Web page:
A deep throw from Tua Tagovailo to DeVonta Smith — the same play that won Alabama the title two seasons ago — might have saved the Crimson Tide’s season.

That 85-yard touchdown pass with 1:21 left in Saturday’s loss to LSU made the final margin 46-41 after Bama trailed by as many as 20 points earlier in the game. It didn’t change the outcome, but it did show the committee that the Tide could fight back against what is now the No. 1 team in the country.

Barring an upset loss against Mississippi State or Auburn, Alabama will finish 11-1 and be smack in the middle of the playoff discussion alongside a potential 12-1 Pac-12 champ, a 12-1 Big Ten champ (or 12-1 Big Ten runner-up), 13-0 Big 12 champ Baylor or 12-1 Big 12 champ Oklahoma. They’d have the worst resume among that group, with potentially just one win over a team that finishes ranked in the Top 25 (Auburn), but would likely be favored over any of the other contenders on a neutral field.

There has never been a College Football Playoff without Alabama. You can’t count out the Tide until they suffer another loss.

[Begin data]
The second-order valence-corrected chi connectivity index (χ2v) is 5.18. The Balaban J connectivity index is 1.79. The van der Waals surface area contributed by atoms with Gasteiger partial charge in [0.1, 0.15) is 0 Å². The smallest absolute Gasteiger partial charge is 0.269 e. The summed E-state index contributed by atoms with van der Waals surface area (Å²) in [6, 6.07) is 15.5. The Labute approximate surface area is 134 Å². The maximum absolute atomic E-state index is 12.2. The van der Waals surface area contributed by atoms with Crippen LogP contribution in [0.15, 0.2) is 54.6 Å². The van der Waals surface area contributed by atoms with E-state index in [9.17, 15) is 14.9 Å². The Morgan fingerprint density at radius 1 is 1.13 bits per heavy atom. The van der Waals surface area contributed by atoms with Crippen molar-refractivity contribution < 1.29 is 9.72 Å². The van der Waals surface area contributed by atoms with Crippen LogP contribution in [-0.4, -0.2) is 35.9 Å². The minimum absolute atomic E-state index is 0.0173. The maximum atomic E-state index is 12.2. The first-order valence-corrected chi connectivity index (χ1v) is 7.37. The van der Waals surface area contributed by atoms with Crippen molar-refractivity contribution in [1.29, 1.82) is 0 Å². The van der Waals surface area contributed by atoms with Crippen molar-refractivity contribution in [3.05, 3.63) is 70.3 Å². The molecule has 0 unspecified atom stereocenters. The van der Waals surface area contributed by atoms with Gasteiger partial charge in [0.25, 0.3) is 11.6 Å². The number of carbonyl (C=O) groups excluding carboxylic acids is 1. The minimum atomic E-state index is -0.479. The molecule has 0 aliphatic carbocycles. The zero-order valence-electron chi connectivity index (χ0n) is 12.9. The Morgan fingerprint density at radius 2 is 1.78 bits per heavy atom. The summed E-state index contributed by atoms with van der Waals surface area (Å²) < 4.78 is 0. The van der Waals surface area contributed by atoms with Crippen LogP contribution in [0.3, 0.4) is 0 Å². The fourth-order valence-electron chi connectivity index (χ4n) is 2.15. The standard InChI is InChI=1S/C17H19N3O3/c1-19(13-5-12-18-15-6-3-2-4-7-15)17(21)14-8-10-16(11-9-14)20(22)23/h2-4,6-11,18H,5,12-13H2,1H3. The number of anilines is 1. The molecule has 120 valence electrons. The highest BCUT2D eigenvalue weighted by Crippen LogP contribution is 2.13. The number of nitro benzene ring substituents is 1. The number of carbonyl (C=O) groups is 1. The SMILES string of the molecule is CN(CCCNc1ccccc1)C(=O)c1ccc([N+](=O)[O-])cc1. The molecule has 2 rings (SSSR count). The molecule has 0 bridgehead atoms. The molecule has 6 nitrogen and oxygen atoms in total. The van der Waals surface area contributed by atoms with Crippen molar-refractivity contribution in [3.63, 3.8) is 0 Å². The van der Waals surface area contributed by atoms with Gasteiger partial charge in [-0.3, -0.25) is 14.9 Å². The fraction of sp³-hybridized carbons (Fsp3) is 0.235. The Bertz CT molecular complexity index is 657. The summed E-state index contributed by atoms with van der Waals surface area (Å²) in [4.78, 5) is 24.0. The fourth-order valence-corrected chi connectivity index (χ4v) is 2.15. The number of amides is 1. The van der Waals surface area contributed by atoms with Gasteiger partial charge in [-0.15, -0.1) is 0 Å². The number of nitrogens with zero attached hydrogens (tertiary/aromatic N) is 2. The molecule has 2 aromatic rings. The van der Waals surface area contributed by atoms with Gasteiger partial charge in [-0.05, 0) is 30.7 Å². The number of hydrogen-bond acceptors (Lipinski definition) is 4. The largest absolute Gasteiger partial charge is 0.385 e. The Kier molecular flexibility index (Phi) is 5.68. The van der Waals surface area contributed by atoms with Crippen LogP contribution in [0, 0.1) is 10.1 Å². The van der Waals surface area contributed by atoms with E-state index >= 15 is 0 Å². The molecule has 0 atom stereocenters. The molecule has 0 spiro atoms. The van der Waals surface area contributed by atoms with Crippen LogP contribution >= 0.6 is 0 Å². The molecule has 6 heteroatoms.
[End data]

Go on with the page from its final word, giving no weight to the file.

The committee doesn’t know what to do with Baylor.

After beating TCU in triple overtime to move to 9-0 for the first time since 2013, the Bears … dropped a spot to No. 13?

Saturday’s win was Baylor’s fifth this season by one possession, including a 21-13 win in Week 3 over Rice, which rates as one of the 10 worst FBS teams. Needless to say, their 9-0 record isn’t that impressive.

Or is it?

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Using ESPN’s strength of record, which determines how likely an average Top 25 team would go undefeated against the same schedule, Baylor ranks third in the country, behind LSU and Ohio State.

The Bears have actually beaten good teams. That leads us to ...

While the Big 12 lacks an elite team, it has serious depth.

It’s strange that the committee doesn’t appreciate Baylor’s wins, considering how highly it thinks of the Big 12.